As a film snob, I have been waiting for this moment for a very long time. When I would be able to catch not just one or two but the majority of Andrei Tarkovsky’s works on the silver screen. Long time readers of FilmJerk know that I have an unwritten policy to not see certain films until I have the chance to see them for the first time in a movie theatre. So if you live anywhere near New York City during the latter part of September, and you consider yourself a fan of cinema, you must make the trek to the Walter Reade Theatre in Lincoln Center to catch one of the following screenings (and thank you to the Lincoln Center for allowing us to reprint their notes and schedule for this festival):
Ivan’s Childhood aka My Name Is Ivan (Ivanovo Detstvo) NEW PRINT!
U.S.S.R. 1962; 96m
Tarkovsky’s feature debut, awarded the Golden Lion for Best Film at the 1962 Venice Film Festival, has all the hallmarks of his later works. From iconic visual signatures like apples and runaway horses to the overarching sense of hushed anguish, Tarkovsky stakes his claim to signature territory with this tale of a soldier boy whose only recollections of peacetime are sun-blinded dreams of his mother. Ivan’s Childhood is a manifestly spiritual drama, outraged less by the specifics of its wartime setting than with the violent nature of humanity. The Soviet censors let it slip through without changes or objections, seeing it as another “glory of the Red Army” picture; their embarrassment when critics hailed the film as something completely different led perhaps to their later vigorous scrutiny and suppression of Tarkovsky’s later works.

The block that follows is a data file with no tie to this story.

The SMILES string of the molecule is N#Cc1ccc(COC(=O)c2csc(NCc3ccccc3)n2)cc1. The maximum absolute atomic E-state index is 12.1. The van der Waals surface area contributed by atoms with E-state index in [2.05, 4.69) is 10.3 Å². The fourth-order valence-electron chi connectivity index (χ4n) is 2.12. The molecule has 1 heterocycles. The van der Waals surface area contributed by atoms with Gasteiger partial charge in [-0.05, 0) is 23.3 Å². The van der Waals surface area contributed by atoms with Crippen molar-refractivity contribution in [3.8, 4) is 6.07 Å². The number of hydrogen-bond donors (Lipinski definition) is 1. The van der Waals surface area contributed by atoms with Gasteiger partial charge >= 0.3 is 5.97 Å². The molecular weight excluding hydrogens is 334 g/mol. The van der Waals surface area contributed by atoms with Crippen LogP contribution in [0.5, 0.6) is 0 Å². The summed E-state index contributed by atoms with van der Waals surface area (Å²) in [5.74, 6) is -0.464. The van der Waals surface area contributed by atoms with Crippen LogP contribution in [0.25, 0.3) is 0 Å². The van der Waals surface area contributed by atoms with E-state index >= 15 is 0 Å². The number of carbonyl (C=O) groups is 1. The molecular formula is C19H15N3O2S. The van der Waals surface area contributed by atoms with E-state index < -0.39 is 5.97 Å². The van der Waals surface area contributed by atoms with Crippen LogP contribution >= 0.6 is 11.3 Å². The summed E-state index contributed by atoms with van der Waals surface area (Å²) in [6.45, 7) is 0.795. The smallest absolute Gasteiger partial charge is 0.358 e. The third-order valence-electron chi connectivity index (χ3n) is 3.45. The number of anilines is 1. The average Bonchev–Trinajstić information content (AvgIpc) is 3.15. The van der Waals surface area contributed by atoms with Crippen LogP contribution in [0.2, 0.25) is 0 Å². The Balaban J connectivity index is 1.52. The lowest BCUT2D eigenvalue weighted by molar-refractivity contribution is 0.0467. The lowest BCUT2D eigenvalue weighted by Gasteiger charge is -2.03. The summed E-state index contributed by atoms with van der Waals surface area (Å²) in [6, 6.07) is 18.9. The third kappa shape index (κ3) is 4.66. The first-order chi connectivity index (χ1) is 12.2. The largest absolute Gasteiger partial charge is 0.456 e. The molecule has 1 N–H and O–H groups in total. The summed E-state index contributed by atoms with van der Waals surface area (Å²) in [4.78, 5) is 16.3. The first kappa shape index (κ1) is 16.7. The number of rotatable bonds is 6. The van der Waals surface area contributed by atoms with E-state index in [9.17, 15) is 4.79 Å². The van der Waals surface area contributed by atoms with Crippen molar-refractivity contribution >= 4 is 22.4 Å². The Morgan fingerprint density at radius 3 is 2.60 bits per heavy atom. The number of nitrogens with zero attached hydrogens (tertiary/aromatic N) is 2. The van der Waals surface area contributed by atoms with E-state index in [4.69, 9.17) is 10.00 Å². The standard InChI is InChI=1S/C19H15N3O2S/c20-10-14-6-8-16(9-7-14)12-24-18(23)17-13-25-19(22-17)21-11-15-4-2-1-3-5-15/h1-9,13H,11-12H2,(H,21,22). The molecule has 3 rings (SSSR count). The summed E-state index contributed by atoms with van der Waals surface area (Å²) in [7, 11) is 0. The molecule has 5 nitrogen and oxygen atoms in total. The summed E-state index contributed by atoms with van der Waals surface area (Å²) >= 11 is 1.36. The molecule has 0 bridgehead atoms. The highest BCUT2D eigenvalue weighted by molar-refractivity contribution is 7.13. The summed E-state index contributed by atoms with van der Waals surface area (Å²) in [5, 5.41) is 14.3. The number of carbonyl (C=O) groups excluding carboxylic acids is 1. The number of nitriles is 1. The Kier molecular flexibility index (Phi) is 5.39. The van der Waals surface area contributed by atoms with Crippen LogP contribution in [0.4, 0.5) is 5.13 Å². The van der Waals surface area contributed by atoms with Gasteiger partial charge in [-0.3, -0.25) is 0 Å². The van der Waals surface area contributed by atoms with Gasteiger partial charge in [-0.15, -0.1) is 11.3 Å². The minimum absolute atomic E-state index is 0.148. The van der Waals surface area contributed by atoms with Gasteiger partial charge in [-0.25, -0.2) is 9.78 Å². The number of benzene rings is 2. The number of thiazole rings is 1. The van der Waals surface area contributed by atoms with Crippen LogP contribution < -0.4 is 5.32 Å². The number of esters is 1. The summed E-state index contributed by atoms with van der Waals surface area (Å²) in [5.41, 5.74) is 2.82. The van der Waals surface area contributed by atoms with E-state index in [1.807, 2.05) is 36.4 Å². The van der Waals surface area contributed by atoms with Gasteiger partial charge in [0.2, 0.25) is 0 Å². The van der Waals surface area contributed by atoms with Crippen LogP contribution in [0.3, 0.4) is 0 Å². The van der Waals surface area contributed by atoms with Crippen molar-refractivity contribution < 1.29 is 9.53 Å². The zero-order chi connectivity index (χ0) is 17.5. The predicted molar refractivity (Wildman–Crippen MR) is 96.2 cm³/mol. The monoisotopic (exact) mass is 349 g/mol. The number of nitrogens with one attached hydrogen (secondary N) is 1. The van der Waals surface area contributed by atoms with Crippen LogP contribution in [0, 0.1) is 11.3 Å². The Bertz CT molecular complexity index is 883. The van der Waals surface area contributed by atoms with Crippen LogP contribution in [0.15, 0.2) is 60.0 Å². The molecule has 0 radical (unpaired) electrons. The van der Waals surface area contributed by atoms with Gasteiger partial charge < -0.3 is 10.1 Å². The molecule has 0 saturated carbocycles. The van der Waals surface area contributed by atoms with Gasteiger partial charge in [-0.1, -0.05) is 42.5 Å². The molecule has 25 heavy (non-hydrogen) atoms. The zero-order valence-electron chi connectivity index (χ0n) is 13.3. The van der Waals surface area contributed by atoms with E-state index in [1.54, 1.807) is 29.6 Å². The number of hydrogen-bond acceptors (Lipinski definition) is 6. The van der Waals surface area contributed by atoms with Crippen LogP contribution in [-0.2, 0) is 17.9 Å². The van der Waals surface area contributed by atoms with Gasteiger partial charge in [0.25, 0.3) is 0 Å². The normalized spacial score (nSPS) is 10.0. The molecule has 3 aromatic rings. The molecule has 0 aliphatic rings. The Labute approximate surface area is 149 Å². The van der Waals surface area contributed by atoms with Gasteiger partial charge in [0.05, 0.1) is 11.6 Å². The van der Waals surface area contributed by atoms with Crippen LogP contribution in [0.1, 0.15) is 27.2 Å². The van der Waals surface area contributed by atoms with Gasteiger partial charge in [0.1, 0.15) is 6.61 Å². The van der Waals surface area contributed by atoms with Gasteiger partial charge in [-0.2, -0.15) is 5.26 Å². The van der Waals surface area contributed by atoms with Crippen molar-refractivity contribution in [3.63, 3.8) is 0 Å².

Fri Sept 13 @ 1:00 & 9:45PM
Sat Sept 14 @ 4:00PM
Mon Sept 16 @ 4:00PM
Tue Sept 17 @ 8:45PM
Thurs Sept 19 @ 3:15PM
The Steamroller and the Violin (Kapok I Skripka)
U.S.S.R., 1960; 45m